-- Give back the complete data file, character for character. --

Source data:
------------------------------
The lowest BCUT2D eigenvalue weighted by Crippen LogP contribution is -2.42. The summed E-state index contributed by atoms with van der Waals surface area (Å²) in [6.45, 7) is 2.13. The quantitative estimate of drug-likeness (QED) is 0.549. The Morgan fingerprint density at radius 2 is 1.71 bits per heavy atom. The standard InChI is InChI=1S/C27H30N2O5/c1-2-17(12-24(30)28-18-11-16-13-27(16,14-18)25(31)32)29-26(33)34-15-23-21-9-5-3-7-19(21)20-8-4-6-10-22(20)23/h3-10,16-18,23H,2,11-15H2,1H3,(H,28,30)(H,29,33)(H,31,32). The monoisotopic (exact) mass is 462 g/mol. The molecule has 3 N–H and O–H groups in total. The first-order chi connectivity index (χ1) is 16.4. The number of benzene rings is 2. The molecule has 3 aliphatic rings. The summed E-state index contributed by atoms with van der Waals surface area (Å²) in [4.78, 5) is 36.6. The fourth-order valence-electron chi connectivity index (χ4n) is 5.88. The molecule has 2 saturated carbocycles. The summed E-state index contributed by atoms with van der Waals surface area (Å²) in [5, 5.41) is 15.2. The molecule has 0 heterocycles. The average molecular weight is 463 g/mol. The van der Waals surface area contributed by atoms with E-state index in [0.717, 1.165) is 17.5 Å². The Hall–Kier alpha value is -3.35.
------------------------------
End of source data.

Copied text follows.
The lowest BCUT2D eigenvalue weighted by Crippen LogP contribution is -2.42. The summed E-state index contributed by atoms with van der Waals surface area (Å²) in [6.45, 7) is 2.13. The quantitative estimate of drug-likeness (QED) is 0.549. The Morgan fingerprint density at radius 2 is 1.71 bits per heavy atom. The standard InChI is InChI=1S/C27H30N2O5/c1-2-17(12-24(30)28-18-11-16-13-27(16,14-18)25(31)32)29-26(33)34-15-23-21-9-5-3-7-19(21)20-8-4-6-10-22(20)23/h3-10,16-18,23H,2,11-15H2,1H3,(H,28,30)(H,29,33)(H,31,32). The monoisotopic (exact) mass is 462 g/mol. The molecule has 3 N–H and O–H groups in total. The first-order chi connectivity index (χ1) is 16.4. The number of benzene rings is 2. The molecule has 3 aliphatic rings. The summed E-state index contributed by atoms with van der Waals surface area (Å²) in [4.78, 5) is 36.6. The fourth-order valence-electron chi connectivity index (χ4n) is 5.88. The molecule has 2 saturated carbocycles. The summed E-state index contributed by atoms with van der Waals surface area (Å²) in [5, 5.41) is 15.2. The molecule has 0 heterocycles. The average molecular weight is 463 g/mol. The van der Waals surface area contributed by atoms with E-state index in [0.717, 1.165) is 17.5 Å². The Hall–Kier alpha value is -3.35.